“It wasn’t just the championship that was at stake; it was my own honour and in a degree the honour of my own race. 'The White Hope’ had failed,” outlined the man who single-handedly sparked a seismic change in boxing and American culture in the early 1900s.
Born on March 31st, 1878 to former slaves at a time in history when racism had a stranglehold on wider society, Jack Johnson would grow up to become one of the most important and influential sporting figures ever.
Becoming a shining symbol of hope for the African-Americans who were not truly free in their own home, Johnson was seen as controversial but was in fact a pivotal athlete well ahead of his time.
Born to be regarded as a second class citizen in his own nation at the beginning of segregation in America, Johnson ultimately ascended to be the most recognisable face on the planet. He remarkably rose from his small beginnings to the highest position of global fame and attraction - being the world heavyweight champion.
To be the heavyweight ruler was to be the most famous person in the world at this time, a role which Johnson embraced to both enrage his oppressors and inspire his own race.
Holding a rebellious spirit throughout his historic life, he was a man who lived without fear; while White America were ironically terrified of the impact and consequences of his eventual endeavours.
Overcoming the colour line
During the Jim Crow era when black citizens were literally being lynched and killed in the US streets, Johnson still remained undeterred in his push for ring success and racial equality.
Showing no trepidation to those who opposed him and wanted his face out of the limelight, he proudly flaunted his audacious smile and flashy suits to those masses regardless of any racial backlash.
The actions of ‘The Galveston Giant’ go beyond just boldness; this was a period in which he had no fair protection from higher powers within the country but carried on his high-profile exploits anyway.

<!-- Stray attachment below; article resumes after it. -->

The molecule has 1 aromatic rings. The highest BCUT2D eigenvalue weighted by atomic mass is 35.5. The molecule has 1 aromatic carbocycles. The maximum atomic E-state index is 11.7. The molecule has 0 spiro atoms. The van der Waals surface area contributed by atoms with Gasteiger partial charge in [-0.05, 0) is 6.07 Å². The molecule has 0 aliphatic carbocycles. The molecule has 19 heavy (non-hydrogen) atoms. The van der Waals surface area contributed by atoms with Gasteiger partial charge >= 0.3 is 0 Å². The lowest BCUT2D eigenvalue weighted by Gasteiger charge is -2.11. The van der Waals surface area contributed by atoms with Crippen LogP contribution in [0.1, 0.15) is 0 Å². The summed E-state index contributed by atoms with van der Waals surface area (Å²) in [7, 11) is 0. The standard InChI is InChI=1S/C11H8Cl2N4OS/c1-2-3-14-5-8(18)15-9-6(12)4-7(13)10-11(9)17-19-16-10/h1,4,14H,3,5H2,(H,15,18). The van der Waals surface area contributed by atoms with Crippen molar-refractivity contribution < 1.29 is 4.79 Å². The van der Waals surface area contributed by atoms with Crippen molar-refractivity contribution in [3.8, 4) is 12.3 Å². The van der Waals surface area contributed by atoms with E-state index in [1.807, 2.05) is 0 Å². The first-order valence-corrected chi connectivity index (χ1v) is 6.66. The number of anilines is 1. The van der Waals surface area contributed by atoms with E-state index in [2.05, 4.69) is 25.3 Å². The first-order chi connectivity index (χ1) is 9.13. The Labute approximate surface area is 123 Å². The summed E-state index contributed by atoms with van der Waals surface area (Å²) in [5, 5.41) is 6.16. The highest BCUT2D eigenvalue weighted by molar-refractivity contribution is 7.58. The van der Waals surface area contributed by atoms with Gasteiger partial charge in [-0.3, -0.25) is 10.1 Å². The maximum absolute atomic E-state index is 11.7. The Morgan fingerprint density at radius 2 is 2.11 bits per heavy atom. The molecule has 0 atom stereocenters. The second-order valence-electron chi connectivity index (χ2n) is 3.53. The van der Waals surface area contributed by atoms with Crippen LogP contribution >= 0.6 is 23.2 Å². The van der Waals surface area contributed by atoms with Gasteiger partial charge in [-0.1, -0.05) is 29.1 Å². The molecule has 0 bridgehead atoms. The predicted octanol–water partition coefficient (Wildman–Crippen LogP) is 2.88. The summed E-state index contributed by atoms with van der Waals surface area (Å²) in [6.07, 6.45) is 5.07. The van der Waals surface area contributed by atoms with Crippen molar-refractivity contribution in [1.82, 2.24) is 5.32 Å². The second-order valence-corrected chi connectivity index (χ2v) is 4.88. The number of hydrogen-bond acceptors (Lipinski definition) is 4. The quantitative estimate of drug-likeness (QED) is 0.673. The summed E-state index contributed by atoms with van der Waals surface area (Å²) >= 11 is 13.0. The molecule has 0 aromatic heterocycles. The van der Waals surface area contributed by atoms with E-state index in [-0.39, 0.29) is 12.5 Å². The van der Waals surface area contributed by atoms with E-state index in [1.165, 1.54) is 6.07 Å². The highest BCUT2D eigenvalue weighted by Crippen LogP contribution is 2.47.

Literally laughing in the face of White America, Johnson caused uproar across the county as riots were sparked in light of the vicious beatings he unleashed on his light-skinned opponents.
Boxing was still a primarily white sport as Johnson was attempting to break on to the scene, with black fighters being heavily restricted and widely prevented from gaining better opportunities - no matter how deserving.
Rising to prominence during this time meant Johnson was another victim of the colour line - when white champions refused to defend their titles against top black challengers. Many suffered this fate and, as a result, never gained their rightful recognition as champions or even gained the chance to try and prove it in their respective divisions.
Sam Langford, a former opponent of Johnson, was the most notable victim of the colour line; still regarded today as the greatest fighter to never get his hands on a world title.
While Johnson himself saw his opportunities delayed, he wasn’t to be denied.
Rising to prominence
As relentless outside of the ring as he was inside it, Johnson pursued the heavyweight title shot he desired for two years. Jim Jeffries had refused to defend his crown against Johnson or any other worthy black challengers, stating it was “too prestigious for black fighters.”
Upon retiring undefeated, Jeffries’ vacant crown was left to be contested for between inferior contenders Jack Root and Marvin Hart (both white men). The retired champion refereed a title clash between the pair in 1905 in which Hart, who had previously beaten Johnson, earned a 12th-round knockout victory to take up the mantle.
His reign lasted until the following year when he was bested by Canadian Tommy Burns, who would be the target of Johnson’s ceaseless pursuit. Wherever the new champion went, Johnson was there, following him from London to Paris and all over America.
Finally, Johnson got his man in 1908, when a wealthy Australian business owner made Burns an offer he couldn’t refuse to face the African-American contender. So the first-ever heavyweight title showdown between black and white combatants was official.
Within moments of the opening bell, it was evident history was about to be made in front of 20,000 spectators and under a scorching Sydney sun.
Taunting Burns, gesturing to the crowd and smirking while in the clinch, Johnson enjoyed every second of his demolition Down Under. After 14 rounds of steadily breaking down his prey and toying with the defending champion, Johnson pounced to finish him off.